Some common conditions precedent include: all required company approvals have been obtained; the representations and warranties made by the borrower in the Loan Agreement are true and correct at the time of the draw down; no event of default has occurred under the Loan Agreement (e.g. no past interest payment has been missed or the borrower is still solvent); and all documents necessary to perfect a security interest in the company’s assets have been delivered to the lender.

The representations and warranties in a loan agreement serve several functions. First, they focus attention on whether the company has obtained the proper approvals, has the authority to borrow the money, and has disclosed all relevant information to the lender related to the company’s ability to repay the loan. Second, if it is later discovered that the representations and warranties are not materially true and correct, then an event of default will occur and the lender can demand repayment of the loan. Third, the representations and warranties remaining true and correct serve as a condition precedent for future draw-downs of the loan or any loan amounts.

Most Loan Agreements also require the borrower to covenant to take certain actions, and avoid taking other actions (a negative covenant), that would place repayment of the loan in jeopardy. Bank loan agreements often contain financial covenants as well, such as a commitment to maintain minimum debt-equity and other ratios, but these types of covenants are not likely to be included in a Loan Agreement with a non-financial lender.

Covenants typical to any Loan Agreement include an agreement to deliver financial information on a quarterly basis, while negative covenants include an agreement not to change the nature of the business, create any other security interest over the company’s assets, or sell a material amount of assets outside of the ordinary course of business.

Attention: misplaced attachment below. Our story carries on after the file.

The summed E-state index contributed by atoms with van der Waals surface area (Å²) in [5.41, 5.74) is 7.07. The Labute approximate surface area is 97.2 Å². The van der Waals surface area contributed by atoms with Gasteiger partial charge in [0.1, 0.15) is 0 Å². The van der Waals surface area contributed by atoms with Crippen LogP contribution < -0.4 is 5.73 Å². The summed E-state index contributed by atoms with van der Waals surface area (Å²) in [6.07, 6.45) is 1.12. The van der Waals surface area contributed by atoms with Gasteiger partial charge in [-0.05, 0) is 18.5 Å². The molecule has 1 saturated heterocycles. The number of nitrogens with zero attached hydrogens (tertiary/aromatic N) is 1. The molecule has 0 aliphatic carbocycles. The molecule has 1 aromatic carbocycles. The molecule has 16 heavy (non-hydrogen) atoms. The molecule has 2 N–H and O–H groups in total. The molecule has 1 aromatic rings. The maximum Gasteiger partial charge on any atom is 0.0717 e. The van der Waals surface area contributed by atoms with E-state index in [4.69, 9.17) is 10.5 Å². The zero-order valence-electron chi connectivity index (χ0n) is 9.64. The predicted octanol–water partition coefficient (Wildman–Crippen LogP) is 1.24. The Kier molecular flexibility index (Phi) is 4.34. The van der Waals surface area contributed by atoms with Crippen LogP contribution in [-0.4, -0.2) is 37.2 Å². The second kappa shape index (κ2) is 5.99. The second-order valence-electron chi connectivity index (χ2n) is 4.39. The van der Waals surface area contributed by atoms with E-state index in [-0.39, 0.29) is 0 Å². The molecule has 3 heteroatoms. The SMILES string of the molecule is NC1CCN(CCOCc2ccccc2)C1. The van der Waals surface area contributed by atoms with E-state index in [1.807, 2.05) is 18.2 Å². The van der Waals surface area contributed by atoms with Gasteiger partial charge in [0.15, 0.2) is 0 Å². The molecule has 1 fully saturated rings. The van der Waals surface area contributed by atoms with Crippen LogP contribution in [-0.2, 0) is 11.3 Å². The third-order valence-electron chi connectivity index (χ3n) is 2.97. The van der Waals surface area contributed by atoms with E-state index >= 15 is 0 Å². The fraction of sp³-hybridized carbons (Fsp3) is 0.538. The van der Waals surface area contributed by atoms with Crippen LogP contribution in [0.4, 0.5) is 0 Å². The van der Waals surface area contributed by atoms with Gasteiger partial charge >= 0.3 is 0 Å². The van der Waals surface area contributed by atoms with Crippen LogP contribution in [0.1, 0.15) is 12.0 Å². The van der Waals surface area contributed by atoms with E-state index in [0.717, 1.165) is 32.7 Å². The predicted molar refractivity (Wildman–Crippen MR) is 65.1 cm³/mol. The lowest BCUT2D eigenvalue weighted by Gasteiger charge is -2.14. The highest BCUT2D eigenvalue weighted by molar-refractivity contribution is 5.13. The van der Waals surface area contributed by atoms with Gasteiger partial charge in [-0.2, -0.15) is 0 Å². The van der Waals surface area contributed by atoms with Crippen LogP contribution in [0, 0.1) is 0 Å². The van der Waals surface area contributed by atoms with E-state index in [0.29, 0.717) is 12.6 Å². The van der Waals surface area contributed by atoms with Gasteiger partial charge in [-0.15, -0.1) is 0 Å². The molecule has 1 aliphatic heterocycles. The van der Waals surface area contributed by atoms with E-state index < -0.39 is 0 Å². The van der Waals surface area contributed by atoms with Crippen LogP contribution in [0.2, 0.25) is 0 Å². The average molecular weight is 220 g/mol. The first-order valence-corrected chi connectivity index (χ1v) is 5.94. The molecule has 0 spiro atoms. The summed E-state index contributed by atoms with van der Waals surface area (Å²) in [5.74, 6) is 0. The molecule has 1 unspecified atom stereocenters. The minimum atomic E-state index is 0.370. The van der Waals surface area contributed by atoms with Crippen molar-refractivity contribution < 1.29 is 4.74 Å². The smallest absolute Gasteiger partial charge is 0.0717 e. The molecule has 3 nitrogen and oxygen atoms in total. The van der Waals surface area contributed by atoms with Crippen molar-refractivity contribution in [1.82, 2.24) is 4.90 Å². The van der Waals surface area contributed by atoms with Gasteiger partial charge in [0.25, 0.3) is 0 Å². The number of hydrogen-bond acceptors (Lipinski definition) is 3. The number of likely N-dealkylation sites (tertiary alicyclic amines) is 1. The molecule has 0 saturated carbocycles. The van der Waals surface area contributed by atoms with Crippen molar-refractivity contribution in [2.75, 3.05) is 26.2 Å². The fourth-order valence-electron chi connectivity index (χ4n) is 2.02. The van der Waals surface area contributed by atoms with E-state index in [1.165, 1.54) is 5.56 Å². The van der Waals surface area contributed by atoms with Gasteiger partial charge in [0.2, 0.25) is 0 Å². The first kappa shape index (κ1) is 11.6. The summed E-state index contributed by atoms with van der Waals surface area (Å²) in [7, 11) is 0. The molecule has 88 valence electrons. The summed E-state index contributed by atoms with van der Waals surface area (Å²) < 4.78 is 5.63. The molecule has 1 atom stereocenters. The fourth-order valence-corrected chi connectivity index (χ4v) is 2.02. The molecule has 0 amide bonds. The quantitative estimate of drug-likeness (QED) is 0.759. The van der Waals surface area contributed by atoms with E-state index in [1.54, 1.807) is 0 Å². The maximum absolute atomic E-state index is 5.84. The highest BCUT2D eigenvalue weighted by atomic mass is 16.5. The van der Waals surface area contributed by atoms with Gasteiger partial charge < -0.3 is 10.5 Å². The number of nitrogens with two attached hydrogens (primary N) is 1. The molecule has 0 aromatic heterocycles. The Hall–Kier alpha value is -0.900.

A borrower will want as much flexibility to run the business as possible and will not want the loan to become due at inopportune times. As a result, most companies will resist both covenants and representations and warranties that are too strict. Remember that if the borrower materially breaches a covenant or a representation, it will likely result in an event of default under the Loan Agreement and the loan becoming immediately repayable in full.

An event of default will allow the lender to take actions such as accelerating repayment of the loan, turning a term loan into a demand loan, canceling further obligations to lend, and enforcing any security interests that have been granted. Typical events of default include the failure to pay part of the principal loan amount or interest on the date due, insolvency or bankruptcy of the borrower, default under another material agreement (a cross default), and breach of the representations and warranties or covenants. Sometimes a “material adverse change” in the company’s business becomes an event of default, but most borrowers resist this type of provision because of its vagueness. When an event of default is possible to cure, borrowers will try and negotiate a provision allowing them to do so within a reasonable period of time.

If an event of default does occur and the lender wants to force repayment, or if the company does not have sufficient assets to meet all of its obligations and becomes insolvent, a lender will be in a much stronger position if it has made a secured loan.

Comments are closed

Sorry, but you cannot leave a comment for this post.

Connect with Enodare

Enodare Newsletter

Related Legal Forms